At Sunday night’s 8-2 win over Maine, Bulls’ outfielder Juli Weber perched over the dugout railing in between pitches during Ta’coia Williams’ at-bat.
“You got this ‘Chip Ta’coia’,” she shouted, using a new nickname for the freshman power hitter — a twist on the “Chips Ahoy!” cookie brand.
Weber continued to duck down and pop up between each pitch, as teammates and fans laughed.
It took a few weeks, but USF (14-5), in the midst of a 10-1 run and a seven-game winning streak, has found its identity according to coach Ken Eriksen — and it’s quite a change from his recent squads.
“We were loose in the past, but we’re almost becoming unhinged,” Eriksen said. “That’s how loose we are right now. It’s kind of like religion. I really don’t care what you believe, just
Since the USF softball stadium opened in 2011, countless opponents used personalized chants, often times louder than USF’s crowd noise. But for the first time in senior Kourtney Salvarola’s career, USF is using collective chants, put into motion by freshmen Weber and Williams.
“We’ve been trying to get the dugout energized and fun,” Salvarola said. “They came up with a bunch of these chants, claps, snaps and woohoo’s.”
At this time last season, USF was 9-10, and Eriksen said the team wasn’t having fun playing. Though the Bulls won the Big East Championship a couple months later, they seemed to be putting a lot of pressure on themselves.
“I think this group is very different than last year,” Salvarola said. “The group is a bunch of crazy, fun personalities. Everyone’s here to play ball but also have a good time. I think that’s one thing that’s helping us be successful.”
Williams’ voice could be heard loud and clear every time she reached first base, as she rooted on teammates in their at-bats. Salvarola said it’s nice having her on the team, but not just for her talent.
“She’s something else,” Salvarola said. “She’s a force to be reckoned with on and off the field. She’s a big part of our success, not only because of her talent, but because she’s so loud and supportive of everyone else.”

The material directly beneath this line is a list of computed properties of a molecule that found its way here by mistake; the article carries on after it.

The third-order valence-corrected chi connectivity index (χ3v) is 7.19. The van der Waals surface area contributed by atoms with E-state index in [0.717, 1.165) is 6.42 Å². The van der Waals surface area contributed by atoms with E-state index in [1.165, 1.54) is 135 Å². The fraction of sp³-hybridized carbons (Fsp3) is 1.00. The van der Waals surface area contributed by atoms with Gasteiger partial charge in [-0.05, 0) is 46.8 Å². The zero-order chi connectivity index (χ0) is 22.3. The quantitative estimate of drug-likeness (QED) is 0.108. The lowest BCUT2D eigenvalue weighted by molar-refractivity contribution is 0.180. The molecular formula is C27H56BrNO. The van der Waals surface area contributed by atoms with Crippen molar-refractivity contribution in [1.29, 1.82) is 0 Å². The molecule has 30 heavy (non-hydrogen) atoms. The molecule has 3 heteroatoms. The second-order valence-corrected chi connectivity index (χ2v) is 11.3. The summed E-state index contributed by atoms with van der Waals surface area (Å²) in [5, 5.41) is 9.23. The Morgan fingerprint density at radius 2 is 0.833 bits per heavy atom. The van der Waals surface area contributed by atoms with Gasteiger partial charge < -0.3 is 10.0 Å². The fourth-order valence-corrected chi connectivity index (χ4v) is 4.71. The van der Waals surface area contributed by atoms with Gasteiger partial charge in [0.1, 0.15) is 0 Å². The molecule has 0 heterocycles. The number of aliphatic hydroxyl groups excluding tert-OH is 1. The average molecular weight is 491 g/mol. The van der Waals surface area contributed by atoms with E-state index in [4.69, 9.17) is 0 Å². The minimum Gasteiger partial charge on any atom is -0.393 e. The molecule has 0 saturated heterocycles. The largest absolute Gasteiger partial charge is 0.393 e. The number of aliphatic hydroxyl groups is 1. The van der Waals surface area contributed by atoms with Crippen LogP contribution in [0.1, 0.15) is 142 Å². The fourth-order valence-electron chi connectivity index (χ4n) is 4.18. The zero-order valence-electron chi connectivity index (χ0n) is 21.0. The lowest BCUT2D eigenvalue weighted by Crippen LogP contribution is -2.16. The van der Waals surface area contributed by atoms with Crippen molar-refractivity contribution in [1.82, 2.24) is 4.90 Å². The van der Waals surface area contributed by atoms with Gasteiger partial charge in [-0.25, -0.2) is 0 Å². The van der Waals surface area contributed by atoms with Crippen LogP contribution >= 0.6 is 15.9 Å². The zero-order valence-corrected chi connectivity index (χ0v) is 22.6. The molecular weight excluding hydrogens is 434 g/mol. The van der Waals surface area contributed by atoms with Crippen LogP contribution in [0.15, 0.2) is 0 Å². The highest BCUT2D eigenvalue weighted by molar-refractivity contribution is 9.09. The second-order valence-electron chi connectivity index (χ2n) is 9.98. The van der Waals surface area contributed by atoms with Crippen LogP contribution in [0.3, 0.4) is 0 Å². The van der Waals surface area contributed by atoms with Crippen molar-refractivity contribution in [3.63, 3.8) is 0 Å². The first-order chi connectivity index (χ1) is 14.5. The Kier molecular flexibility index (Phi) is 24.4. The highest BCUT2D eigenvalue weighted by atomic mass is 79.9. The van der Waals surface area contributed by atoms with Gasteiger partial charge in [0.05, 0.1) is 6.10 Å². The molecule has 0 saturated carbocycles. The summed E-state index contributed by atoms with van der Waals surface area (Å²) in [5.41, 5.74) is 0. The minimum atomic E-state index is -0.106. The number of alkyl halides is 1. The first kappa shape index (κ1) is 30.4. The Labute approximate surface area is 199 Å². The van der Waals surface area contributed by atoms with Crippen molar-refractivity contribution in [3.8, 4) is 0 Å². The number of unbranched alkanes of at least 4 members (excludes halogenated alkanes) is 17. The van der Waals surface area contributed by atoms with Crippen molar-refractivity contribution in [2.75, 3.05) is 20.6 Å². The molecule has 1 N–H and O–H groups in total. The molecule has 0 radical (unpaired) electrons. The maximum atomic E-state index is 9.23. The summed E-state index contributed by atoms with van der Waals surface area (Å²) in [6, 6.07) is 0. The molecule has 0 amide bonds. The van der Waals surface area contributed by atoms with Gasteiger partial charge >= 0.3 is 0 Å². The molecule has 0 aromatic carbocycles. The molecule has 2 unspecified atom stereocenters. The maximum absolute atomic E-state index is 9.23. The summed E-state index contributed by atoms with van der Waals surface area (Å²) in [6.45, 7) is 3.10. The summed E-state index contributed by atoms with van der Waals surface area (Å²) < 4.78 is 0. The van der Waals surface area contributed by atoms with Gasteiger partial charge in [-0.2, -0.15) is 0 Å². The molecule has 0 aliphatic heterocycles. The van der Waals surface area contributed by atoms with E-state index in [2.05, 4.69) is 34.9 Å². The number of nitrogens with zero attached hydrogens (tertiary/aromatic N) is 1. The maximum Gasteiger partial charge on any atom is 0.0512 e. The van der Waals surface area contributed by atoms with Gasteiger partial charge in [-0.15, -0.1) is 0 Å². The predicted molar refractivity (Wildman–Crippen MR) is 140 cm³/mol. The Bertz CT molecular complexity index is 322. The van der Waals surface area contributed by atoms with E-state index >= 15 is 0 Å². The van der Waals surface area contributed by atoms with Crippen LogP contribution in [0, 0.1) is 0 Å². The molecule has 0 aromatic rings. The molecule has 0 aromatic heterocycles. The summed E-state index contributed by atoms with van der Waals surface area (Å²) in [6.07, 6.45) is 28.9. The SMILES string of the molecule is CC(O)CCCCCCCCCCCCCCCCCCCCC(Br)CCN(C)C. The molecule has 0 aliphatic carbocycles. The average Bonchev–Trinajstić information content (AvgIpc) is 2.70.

Though Eriksen’s teams have never been known for loud, organized cheering at games, he wasn’t opposed to the changes.
“You’ve got to evolve,” he said. “I never think that there’s a staunch way to do things. I’ve talked about trying to find the identity of your team. I think we’re seeing a different identity this year than in the past. The way the record is right now and the way they’re doing things in the dugout… go at it. As long their focus is on what they’re supposed to be doing, and it is. It’s not taking away from what we’re doing.”
As for the on-field product, every player on the roster has played in a game and the team batting average is .315 compared to an opponents’ combined batting average of .164.
Williams, Salvarola and sophomore catcher Lee Ann Spivey are tied for the team lead in home runs with four, and Eriksen said players are focused in each inning, but execution can still be better.
“We have a lot of people getting at-bats and playing time right now,” he said. “We’re dispersing responsibilities and they’re (being) accountable to each other.”
Whether the team chants contributed to recent success, or the hot streak will continue, remains to be seen. However, the two have gone hand-in-hand lately.
“It’s kind of like those bracelets the players wear, and you ask the trainers if those magnetic bracelets really work, and they say ‘if they think it does, then it does,’” Eriksen said. “Our team is in a good place mentally. If it works, it works. I’m all for it. I’m probably their biggest fans and they don’t even know it.”
USF plays a doubleheader today against Maine at 2:30 p.m. and Western Michigan at